Scarborough fisherman Colin Jenkinson celebrates 70 years at sea

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There are some jobs from which people can’t be separated, and talk to Colin Jenkinson for a few minutes and you’ll see he’s a fisherman. It’s in his bones.

The trade is almost woven into his DNA, he can trace his ancestors – all fishermen of Filey and Scarborough – back to the start of the 18th century, and the legacy continues with his grandson William, who still fishes out of Scarborough.

Colin Jenkinson at Whitby Harbour. Picture by Richard Ponter

Colin Jenkinson at Whitby Harbour. Picture by Richard Ponter

His late son Bill also joined him in the trade.

This year marks Colin’s 70th year at sea, an incredible feat for such a physical job.

Born in January 1935, he got his first taste of the job aged four when he went with his dad Charles just before World War Two, and again as a schoolboy spending two or three days’ fishing for herring on the Silver Line.

Though his dad said he wasn’t going to follow him to sea full time, Colin had other ideas. “I first went as crew in the school holidays in 1948 and I was on a quarter share and I got £15,” he said. “That was an awful lot of money.

Colin with his grandson William.  Picture by Richard Ponter

Colin with his grandson William. Picture by Richard Ponter

“I left school in January 1950. I just missed out leaving at 14 and the school master said as soon as I was 15 I could leave.

“So on that day I came home from school and I was at sea the next day.”

“The year I left school, about 12 Scarborough fishermen went labouring for the council because there was nowt much doing.

“But that next winter fish came off controlled price and everybody who went working ashore came back into fishing because everybody was doing OK then.”

Our Pride in rough seas. Picture from Jenkinson family.

Our Pride in rough seas. Picture from Jenkinson family.

He gave that first £15 to his mum, but the opportunity to earn a decent living was only part of the attraction.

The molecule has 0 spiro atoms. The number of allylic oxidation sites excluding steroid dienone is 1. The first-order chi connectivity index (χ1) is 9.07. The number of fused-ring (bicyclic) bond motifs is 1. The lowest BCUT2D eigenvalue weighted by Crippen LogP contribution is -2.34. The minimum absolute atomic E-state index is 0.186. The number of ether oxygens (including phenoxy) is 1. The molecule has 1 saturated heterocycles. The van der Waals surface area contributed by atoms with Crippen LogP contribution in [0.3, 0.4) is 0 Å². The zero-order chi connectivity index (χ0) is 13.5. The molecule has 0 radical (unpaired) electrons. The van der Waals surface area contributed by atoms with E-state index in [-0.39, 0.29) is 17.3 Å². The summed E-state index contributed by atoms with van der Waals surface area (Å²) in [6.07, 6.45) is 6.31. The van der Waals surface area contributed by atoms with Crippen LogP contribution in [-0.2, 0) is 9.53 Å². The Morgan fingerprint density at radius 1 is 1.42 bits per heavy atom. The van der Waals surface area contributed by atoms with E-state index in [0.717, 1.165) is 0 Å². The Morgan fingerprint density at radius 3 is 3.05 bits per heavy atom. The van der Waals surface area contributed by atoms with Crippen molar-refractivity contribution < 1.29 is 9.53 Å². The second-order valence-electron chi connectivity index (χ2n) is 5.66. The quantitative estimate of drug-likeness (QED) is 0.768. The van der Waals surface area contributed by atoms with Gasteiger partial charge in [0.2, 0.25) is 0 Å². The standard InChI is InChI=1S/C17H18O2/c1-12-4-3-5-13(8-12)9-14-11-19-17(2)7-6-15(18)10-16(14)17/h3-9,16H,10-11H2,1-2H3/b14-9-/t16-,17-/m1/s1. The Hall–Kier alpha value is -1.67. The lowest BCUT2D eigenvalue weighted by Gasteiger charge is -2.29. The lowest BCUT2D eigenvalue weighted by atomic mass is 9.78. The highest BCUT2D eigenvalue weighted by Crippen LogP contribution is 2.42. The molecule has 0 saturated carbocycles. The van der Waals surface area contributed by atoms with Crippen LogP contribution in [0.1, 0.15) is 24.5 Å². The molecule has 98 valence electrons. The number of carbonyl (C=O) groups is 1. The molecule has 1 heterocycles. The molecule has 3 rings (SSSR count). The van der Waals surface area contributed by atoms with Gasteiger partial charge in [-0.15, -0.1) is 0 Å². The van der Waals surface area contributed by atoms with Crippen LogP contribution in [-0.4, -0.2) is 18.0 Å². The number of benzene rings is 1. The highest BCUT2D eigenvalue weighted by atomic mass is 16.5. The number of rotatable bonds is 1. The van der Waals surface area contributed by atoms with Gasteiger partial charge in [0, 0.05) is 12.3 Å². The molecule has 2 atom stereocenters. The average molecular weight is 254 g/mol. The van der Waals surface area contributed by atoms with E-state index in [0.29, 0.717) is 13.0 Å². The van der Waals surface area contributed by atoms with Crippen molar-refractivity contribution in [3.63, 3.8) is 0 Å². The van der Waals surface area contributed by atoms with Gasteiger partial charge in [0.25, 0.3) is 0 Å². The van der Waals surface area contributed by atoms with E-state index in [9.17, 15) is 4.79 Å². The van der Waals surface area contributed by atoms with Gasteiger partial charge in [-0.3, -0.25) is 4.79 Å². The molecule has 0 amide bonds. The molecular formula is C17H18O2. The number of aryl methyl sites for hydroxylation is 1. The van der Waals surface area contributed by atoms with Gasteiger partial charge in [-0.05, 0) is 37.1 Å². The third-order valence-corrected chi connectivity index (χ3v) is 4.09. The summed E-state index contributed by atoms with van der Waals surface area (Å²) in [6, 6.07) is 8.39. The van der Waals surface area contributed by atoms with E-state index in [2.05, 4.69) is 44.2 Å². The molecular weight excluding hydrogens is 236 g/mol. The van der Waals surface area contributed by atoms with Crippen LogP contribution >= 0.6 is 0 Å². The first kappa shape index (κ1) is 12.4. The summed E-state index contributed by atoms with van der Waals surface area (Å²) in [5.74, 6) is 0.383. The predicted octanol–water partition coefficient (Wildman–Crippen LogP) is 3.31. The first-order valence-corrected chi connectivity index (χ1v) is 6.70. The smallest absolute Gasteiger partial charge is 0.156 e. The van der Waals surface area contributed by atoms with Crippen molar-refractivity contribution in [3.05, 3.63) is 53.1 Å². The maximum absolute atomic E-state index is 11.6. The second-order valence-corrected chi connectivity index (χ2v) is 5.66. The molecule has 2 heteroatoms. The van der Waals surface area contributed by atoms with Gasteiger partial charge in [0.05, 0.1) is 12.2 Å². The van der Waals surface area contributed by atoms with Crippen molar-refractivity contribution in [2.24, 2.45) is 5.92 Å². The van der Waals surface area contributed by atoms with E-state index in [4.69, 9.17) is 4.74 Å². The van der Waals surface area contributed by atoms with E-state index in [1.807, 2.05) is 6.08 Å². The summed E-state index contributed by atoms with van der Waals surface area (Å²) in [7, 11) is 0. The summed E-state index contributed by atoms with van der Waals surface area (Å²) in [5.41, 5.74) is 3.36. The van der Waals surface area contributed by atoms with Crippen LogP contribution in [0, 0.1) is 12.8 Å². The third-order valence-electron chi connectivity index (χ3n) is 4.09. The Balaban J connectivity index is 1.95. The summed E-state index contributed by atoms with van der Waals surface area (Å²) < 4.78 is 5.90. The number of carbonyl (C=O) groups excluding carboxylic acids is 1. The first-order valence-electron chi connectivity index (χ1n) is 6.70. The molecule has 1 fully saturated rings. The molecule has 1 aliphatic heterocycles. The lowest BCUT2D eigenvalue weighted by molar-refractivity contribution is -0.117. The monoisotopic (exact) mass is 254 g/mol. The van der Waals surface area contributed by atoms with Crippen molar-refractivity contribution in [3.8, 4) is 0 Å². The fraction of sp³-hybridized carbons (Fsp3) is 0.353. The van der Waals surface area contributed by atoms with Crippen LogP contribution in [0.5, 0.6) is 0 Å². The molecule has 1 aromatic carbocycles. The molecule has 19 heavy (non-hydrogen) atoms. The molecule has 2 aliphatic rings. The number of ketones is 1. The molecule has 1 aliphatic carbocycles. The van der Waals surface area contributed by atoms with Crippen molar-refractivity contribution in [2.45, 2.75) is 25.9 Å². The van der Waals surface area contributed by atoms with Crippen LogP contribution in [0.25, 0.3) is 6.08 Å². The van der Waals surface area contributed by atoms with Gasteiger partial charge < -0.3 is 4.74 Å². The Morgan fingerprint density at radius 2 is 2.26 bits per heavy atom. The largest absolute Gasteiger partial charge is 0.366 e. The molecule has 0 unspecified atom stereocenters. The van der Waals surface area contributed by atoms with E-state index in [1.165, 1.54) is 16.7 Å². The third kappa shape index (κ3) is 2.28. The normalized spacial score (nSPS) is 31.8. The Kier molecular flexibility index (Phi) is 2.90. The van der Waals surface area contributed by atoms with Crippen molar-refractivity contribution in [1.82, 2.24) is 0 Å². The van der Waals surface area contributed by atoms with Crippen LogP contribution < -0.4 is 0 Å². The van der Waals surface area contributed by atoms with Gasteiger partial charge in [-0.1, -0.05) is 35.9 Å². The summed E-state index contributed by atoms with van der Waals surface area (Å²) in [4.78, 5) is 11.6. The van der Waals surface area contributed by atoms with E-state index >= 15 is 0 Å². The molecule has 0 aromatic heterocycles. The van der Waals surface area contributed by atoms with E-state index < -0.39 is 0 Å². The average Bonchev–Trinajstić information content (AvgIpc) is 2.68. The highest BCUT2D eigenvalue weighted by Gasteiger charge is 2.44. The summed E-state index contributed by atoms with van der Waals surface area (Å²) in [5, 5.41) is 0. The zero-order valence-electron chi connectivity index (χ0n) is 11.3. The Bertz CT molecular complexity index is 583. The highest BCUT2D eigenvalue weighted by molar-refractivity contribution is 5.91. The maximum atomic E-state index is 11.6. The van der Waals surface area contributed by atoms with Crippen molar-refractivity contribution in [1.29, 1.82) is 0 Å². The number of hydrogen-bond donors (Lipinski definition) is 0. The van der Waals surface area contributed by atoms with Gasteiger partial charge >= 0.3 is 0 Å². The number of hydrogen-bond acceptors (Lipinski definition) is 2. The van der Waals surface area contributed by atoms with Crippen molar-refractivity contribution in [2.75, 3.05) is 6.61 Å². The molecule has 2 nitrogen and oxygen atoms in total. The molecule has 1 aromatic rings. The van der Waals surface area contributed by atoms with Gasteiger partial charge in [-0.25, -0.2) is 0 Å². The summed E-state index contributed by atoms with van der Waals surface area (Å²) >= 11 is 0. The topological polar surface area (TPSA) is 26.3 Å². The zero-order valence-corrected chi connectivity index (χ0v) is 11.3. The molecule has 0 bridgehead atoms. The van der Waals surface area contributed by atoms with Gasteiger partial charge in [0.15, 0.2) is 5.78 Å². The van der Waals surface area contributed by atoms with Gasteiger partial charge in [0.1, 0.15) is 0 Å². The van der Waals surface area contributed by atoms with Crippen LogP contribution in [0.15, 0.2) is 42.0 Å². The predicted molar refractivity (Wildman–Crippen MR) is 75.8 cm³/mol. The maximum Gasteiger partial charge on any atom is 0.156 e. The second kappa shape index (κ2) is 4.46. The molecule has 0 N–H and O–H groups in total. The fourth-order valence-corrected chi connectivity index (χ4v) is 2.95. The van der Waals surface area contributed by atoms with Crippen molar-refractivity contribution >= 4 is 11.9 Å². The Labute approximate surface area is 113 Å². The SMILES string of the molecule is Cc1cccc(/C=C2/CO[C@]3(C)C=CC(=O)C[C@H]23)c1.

“If you’re going to be a fisherman you’ve got to want to do it or you won’t last,” he explained.

The first boat Colin bought was Margaret and William in 1963 and he went on to have seven over his career. His grandson still fishes on Our Sharon.

Colin, known as Dilt to the other fishermen, was an adventurous skipper and though fine weather is the best for fishing, he was notorious for going to sea in all conditions.

His wife Rachel said: “The number of times his crew came in and said to me ‘he’s absolutely mad’.

“They used to ring him up and say it’s given a terrible forecast, and he used to say it’ll have blown through by the time we’ve got there.

“He’s always told me he had faith in his boat, but he has admitted that once or twice he was a bit dubious, to say the least.”

He and Rachel will have been married for 60 years next year, and it’s clear his wife has been a great support – waking at all hours to prep bait in the warehouse.

The couple have three children together, five grandchildren and four great-grandchildren.

The sea and boats, in one way or another, have taken up most of Colin’s life – he was a member of Scarborough RNLI for 13 years from 1954.

In 2001 after he sold Our Pride, it didn’t take long before Colin and Rachel commissioned Parkol Marine Engineering in Whitby to build a 40 per cent scale replica of Captain Cook’s Endeavour, which they ran as a tourist attraction in Whitby for nine years.

Colin said: “It was the hardest job I’ve ever done.“

We once did 72 days with no break, we enjoyed it but by the time we did nine years we were glad to sell her.”

He then returned to where it all began – Scarborough harbour – working on a small potting boat.

“[Fishing] is something I always wanted to do,” he said. “It’s nice that I’m finishing up doing more or less what I started at, in a small boat. But we’ve been through it all, all types of fishing.

“I think my favourite was probably lining, I loved that. It was the best job in the world.”